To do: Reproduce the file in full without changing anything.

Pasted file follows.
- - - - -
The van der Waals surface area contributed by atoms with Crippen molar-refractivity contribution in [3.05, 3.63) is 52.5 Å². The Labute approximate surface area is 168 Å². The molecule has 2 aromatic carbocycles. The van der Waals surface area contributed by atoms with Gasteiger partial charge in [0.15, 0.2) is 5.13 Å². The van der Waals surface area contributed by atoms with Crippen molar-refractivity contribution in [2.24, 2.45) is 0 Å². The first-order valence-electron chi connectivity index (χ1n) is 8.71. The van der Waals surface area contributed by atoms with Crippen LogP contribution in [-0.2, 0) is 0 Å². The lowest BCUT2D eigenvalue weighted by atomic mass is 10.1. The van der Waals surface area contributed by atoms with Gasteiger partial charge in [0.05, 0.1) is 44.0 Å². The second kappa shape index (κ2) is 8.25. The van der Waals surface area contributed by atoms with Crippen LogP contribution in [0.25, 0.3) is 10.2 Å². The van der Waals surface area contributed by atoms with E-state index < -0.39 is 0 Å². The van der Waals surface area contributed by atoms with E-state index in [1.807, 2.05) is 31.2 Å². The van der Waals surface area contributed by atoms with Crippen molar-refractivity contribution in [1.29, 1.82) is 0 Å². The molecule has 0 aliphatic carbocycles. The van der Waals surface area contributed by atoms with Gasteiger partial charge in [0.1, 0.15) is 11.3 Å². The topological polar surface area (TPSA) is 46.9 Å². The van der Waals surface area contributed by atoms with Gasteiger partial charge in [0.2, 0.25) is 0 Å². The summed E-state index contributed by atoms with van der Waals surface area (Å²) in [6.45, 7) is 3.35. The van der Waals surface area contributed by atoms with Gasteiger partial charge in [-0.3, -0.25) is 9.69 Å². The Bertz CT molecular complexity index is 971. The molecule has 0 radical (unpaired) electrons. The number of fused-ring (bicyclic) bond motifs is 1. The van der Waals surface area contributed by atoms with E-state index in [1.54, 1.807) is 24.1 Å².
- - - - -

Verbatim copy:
The van der Waals surface area contributed by atoms with Crippen molar-refractivity contribution in [3.05, 3.63) is 52.5 Å². The Labute approximate surface area is 168 Å². The molecule has 2 aromatic carbocycles. The van der Waals surface area contributed by atoms with Gasteiger partial charge in [0.15, 0.2) is 5.13 Å². The van der Waals surface area contributed by atoms with Crippen molar-refractivity contribution in [2.24, 2.45) is 0 Å². The first-order valence-electron chi connectivity index (χ1n) is 8.71. The van der Waals surface area contributed by atoms with Crippen LogP contribution in [-0.2, 0) is 0 Å². The lowest BCUT2D eigenvalue weighted by atomic mass is 10.1. The van der Waals surface area contributed by atoms with Gasteiger partial charge in [0.05, 0.1) is 44.0 Å². The second kappa shape index (κ2) is 8.25. The van der Waals surface area contributed by atoms with Crippen LogP contribution in [0.25, 0.3) is 10.2 Å². The van der Waals surface area contributed by atoms with E-state index < -0.39 is 0 Å². The van der Waals surface area contributed by atoms with E-state index in [1.807, 2.05) is 31.2 Å². The van der Waals surface area contributed by atoms with Crippen molar-refractivity contribution in [1.29, 1.82) is 0 Å². The molecule has 0 aliphatic carbocycles. The van der Waals surface area contributed by atoms with Gasteiger partial charge in [0.1, 0.15) is 11.3 Å². The topological polar surface area (TPSA) is 46.9 Å². The van der Waals surface area contributed by atoms with Gasteiger partial charge in [0.2, 0.25) is 0 Å². The summed E-state index contributed by atoms with van der Waals surface area (Å²) in [6.45, 7) is 3.35. The van der Waals surface area contributed by atoms with Gasteiger partial charge in [-0.3, -0.25) is 9.69 Å². The Bertz CT molecular complexity index is 971. The molecule has 0 radical (unpaired) electrons. The number of fused-ring (bicyclic) bond motifs is 1. The van der Waals surface area contributed by atoms with E-state index in [1.54, 1.807) is 24.1 Å².